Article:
R. 136. No standing rule or order of the House shall be rescinded or changedt without one day's notice being given of the motion therefor; [nor shall any rule be sus- March 13, pended, except by a vote of at least two-thirds of the members present;$] nor shall the order of business, as April 26,
* This rule, as first adopted, required all proceedings touching appropriations of money to be first moved in Committee of the Whole. The word “moved” was struck out on the 17th December, 1805, as it was found, in practice, greatly to retard public business.
| See note to rule 30,
$ This rule was amended at this place, June 18, 1841, [extra session 27th Congress,] by inserting these words : “ It shall not be in order to move a suspension of the rules for any purpose, until after the daily call for petitions, reports of committees, and resolutions shall be completed, except for a motion to proceed to the orders of the day.” At the commencement of the next ses
established by the rules, be postponed or changed, except
by a vote of at least two-thirds of the members present. Jardim 25. [The House may, at any time, by a vote of a majority of
the members present, suspend the rules and orders for the purpose of going into the Committee of the whole House on the state of the Union; and also for providing for the discharge of the Committee of the Whole House,
and the Committee of the Whole House on the state of March 11. the Union] from the further consideration of any bill
referred to it, after acting without debate on all amend
ments pending, and that may be offered. * Dec. 18, R. 137. Except during the last ten days of the session,
the Speaker shall not entertain a motion to suspend the rules of the House at any time, except on Monday of every week: provided nothing herein contained shall be construed to alter so much of the 136th rule as provided as follows: “ The House may at any time, by a vote of a majority of the members present, suspend the rules and orders for the purpose of going into the Committee of the Whole House on the state of the Union; and, also, for providing for the discharge of the committee from the further consideration of any bill referred to it, after acting without debate on all amendments pending, and that may be offered.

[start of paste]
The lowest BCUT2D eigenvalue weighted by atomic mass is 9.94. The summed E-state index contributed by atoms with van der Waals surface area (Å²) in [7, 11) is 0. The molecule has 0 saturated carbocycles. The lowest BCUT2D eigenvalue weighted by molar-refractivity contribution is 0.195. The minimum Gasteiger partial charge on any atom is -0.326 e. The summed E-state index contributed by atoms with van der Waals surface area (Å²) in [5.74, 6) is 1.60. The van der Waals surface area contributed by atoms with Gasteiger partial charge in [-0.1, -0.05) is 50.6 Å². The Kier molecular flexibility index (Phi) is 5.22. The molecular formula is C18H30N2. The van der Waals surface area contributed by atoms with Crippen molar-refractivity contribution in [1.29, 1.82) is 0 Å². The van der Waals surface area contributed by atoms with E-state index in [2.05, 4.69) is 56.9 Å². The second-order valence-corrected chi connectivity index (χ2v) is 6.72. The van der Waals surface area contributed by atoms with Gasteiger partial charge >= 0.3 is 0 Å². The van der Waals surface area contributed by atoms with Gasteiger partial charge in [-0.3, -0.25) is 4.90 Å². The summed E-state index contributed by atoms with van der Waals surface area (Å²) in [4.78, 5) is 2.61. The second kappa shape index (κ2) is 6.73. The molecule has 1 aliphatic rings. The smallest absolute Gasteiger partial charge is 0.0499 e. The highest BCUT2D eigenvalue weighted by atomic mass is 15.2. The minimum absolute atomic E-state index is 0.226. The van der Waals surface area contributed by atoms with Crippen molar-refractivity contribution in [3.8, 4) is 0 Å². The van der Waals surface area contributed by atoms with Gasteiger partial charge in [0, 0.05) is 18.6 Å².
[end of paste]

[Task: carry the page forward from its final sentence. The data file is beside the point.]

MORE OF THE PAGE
R. 138. It shall be in order for the Committee on En
rolled Bills to report at any time. Sept. 15, R. 139. The rules of Parliamentary Practice, comprised
in Jefferson's Manual, shall govern the House in all cases to which they are applicable, and in which they are not inconsistent with the Standing Rules and Orders of the
sion, the House adopted the rules of the 26th Congress, by which this and all other amendments made at the extra session fell.
* December 4, 1843, the rules of the 27th Congress were adopted, with the exception of this rule. On the 11th March, 1844, this rule was readopted.
June 5, 1832.
House, and the Joint Rules of the Senate and House of
R. 140. No person shall be permitted to perform divine May 19, service in the chamber occupied by the House of Representatives, unless with the consent of the Speaker.
R. 141. The rule for paying witnesses summoned to appear before this House, or either of its committees, shall be as follows: For each day a witness shall attend, the sum of two dollars; for each mile he shall travel in coming to or going from the place of examination, the sum of ten cents each way; but nothing shall be paid for travelling home when the witness has been summoned at the place of trial.
R. 142. The Clerk shall, within thirty days after the June 18, close of each session of Congress, cause to be completed the printing and primary distribution, to members and delegates, of the Journal of the House, together with an accurate index to the same.
R. 143. There shall be retained in the library of the Clerk's office, for the use of the members there, and not to be withdrawn therefrom, two copies of all the books and printed documents deposited in the library.
R. 144. The Clerk shall have preserved for each mem- Febr'y 9, ber of the House an extra copy, in good binding, of all the documents printed by order of either House at each future session of Congress.
R. 145. The Clerk shall make a weekly statement of || April 21, the resolutions and bills (Senate bills inclusive) upon the Speaker's table, accompanied with a brief reference to the orders and proceedings of the House upon each, and the date of such orders and proceedings; which statement shall be printed for the use of the members.
Dec. 22, 1826.
* The rules of Congress embrace all that is essential in common legislative proceedings. In order, however, to meet any contingency and gratify, curiosity, Jefferson's Manual, with all the Latin phrases translated, has been inserted in the latter part of this volume. See page 147.